The OXYNAPSE project aims to develop functionality in inorganic oxides to mimic the fast, energy-conserving and highly flexible human brain. Ferroelectric domain walls will be developed as artificial synapses which can act as enabling building blocks for neuromorphic circuitry. Biological learning will be replicated by training domain walls with electrical stimuli, emulating the transfer of electrical signals between neurons in the brain. Domain walls can in principle be made smaller and faster, and potentially more energy-efficient, than biological synapses. With the ever-increasing demand for computing, the energy-consumption form computers, portable electronics and the internet increases at a rate which soon will become unsustainable. To impede global warming, it is essential to limit our global energy consumption, and a paradigm shift is needed for more energy-efficient computer architecture and neuromorphic circuitry is among the most promising vistas of opportunity. Domain walls have advantages compared to traditional concepts for artificial synapses by being movable, erasable and rewritable. In contrast with traditional semiconductors, the properties of transition metal oxides can be tuned by exchanging oxygen with the surrounding atmosphere, in principle allowing reconfiguration of circuitry and devices even after fabrication. The project is divided between computational predictions from density functional theory (DFT) calculations and experimental studies, mainly by scanning probe microscopy. DFT is the ideal theoretical microscope, with higher resolution in energy and space than experiments, while SPM and TEM are the state-of-the-art experimental methods for measuring nanoscale properties. In this interdisciplinary project, the principles of defect chemistry are united with the physics of domain walls to develop circuit elements for neuromorphic computing.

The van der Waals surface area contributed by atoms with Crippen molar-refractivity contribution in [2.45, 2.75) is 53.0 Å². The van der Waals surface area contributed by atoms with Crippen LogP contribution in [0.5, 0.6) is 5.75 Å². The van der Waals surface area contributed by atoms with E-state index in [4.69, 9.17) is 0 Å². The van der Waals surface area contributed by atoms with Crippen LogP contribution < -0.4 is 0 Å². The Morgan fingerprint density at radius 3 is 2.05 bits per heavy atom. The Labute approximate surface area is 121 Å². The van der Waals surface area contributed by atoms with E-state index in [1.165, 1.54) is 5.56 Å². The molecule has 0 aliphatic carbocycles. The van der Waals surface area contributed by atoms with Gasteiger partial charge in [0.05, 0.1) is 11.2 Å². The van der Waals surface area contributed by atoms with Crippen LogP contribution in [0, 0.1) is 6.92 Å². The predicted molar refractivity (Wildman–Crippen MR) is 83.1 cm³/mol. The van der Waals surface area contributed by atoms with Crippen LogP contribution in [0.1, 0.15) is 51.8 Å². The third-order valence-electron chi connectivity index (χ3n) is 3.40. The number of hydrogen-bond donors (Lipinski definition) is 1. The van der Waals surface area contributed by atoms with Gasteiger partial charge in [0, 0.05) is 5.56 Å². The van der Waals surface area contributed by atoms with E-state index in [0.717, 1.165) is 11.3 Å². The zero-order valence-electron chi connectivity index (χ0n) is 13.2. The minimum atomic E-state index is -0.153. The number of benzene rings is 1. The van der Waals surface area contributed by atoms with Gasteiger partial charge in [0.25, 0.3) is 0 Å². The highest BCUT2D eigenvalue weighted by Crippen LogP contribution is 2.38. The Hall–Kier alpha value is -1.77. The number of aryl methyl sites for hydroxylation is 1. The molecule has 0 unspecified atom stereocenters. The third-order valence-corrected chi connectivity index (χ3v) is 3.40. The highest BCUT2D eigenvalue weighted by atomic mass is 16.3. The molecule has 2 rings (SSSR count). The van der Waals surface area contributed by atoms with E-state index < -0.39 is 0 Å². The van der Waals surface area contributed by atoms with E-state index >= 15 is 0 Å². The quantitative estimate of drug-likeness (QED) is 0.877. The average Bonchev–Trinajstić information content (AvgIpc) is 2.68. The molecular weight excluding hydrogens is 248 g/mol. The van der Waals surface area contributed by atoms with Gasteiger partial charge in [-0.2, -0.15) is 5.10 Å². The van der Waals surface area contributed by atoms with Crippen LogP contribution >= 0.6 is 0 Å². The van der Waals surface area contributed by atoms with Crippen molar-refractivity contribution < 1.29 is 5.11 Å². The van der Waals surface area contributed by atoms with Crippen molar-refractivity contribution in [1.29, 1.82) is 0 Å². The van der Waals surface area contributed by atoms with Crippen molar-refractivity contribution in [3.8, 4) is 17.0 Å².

Project leader: Sverre Magnus Selbach
Institution: Institutt for materialteknologi